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Government Resources: Public Safety: Sentencing

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The Evolution of the Death Penalty in the United States

There is no specific mention of the death penalty in the U.S. Constitution -- not surprisingly perhaps since capital punishment was in widespread use throughout the world at the time, including in the American colonies. However, there is evidence that the framers assumed that some offenses would be "capital" crimes. For example, the Fifth Amendment specifically makes mention of such crimes.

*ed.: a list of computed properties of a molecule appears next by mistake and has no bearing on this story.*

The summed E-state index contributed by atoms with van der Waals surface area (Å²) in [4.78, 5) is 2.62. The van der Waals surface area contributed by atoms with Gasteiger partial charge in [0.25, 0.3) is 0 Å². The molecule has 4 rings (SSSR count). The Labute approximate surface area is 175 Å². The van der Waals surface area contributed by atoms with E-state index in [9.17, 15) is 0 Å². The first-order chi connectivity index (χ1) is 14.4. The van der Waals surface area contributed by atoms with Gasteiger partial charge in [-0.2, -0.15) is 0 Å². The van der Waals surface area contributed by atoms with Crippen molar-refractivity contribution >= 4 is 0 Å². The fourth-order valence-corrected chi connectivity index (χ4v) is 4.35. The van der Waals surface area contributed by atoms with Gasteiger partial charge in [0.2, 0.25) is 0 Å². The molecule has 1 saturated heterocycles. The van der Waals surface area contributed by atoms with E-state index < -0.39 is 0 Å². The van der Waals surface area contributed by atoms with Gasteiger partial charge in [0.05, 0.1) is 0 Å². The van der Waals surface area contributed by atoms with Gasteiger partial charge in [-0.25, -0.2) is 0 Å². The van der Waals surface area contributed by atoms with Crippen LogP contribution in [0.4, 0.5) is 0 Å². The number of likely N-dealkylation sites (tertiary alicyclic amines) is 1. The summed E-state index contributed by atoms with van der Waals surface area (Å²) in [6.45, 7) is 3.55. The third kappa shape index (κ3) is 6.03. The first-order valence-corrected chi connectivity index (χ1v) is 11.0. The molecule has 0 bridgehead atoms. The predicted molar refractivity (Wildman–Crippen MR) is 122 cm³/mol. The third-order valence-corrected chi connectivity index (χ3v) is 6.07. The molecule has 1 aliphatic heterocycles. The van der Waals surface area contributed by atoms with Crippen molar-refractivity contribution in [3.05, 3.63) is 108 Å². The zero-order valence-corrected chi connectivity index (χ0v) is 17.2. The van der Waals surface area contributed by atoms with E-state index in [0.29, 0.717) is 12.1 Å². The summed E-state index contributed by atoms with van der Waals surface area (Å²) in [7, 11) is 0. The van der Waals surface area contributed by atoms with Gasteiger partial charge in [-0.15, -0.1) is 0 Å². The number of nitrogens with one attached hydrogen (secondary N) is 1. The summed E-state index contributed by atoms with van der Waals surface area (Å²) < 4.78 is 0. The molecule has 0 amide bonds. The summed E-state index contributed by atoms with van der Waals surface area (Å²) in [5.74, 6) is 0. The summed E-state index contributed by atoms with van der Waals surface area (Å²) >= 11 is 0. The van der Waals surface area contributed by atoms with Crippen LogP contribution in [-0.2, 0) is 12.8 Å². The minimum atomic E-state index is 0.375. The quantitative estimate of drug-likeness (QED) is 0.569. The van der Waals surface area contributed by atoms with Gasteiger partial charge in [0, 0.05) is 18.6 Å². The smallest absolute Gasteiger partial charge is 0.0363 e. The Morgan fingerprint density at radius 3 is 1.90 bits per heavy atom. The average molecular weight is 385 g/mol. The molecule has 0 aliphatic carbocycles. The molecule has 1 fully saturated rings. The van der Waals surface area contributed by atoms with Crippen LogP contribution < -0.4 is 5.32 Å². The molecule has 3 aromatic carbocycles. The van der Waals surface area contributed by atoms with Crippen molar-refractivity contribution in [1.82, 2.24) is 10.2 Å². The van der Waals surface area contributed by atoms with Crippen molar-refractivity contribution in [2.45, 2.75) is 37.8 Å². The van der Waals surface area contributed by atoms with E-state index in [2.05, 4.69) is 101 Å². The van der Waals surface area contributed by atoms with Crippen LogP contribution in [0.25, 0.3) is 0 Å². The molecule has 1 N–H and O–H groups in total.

The First Congress of the United States also made reference to capital punishment and authorized it for no less than 12 offenses, including treason, murder, piracy, and forgery. However, just as today, the ultimate penalty was the subject of debate, particularly about its deterrent value and the degree to which it should be imposed.  Source: The Evolution of the Death Penalty in the United States.


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